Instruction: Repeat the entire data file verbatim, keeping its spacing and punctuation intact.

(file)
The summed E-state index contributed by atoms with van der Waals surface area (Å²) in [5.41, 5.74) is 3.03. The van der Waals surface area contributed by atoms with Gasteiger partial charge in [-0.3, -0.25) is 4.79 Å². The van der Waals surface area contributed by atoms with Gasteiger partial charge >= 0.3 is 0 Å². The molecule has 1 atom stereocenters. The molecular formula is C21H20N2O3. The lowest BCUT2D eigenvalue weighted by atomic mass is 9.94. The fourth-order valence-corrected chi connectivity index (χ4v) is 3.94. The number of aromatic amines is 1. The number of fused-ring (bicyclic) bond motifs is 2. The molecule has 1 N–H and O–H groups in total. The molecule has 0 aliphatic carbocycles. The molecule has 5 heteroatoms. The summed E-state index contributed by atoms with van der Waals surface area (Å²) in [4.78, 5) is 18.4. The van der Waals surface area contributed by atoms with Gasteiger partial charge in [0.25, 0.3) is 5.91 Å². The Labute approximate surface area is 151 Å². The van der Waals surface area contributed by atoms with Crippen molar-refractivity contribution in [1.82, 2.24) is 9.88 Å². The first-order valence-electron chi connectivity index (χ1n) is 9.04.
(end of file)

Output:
The summed E-state index contributed by atoms with van der Waals surface area (Å²) in [5.41, 5.74) is 3.03. The van der Waals surface area contributed by atoms with Gasteiger partial charge in [-0.3, -0.25) is 4.79 Å². The van der Waals surface area contributed by atoms with Gasteiger partial charge >= 0.3 is 0 Å². The molecule has 1 atom stereocenters. The molecular formula is C21H20N2O3. The lowest BCUT2D eigenvalue weighted by atomic mass is 9.94. The fourth-order valence-corrected chi connectivity index (χ4v) is 3.94. The number of aromatic amines is 1. The number of fused-ring (bicyclic) bond motifs is 2. The molecule has 1 N–H and O–H groups in total. The molecule has 0 aliphatic carbocycles. The molecule has 5 heteroatoms. The summed E-state index contributed by atoms with van der Waals surface area (Å²) in [4.78, 5) is 18.4. The van der Waals surface area contributed by atoms with Gasteiger partial charge in [0.25, 0.3) is 5.91 Å². The Labute approximate surface area is 151 Å². The van der Waals surface area contributed by atoms with Crippen molar-refractivity contribution in [1.82, 2.24) is 9.88 Å². The first-order valence-electron chi connectivity index (χ1n) is 9.04.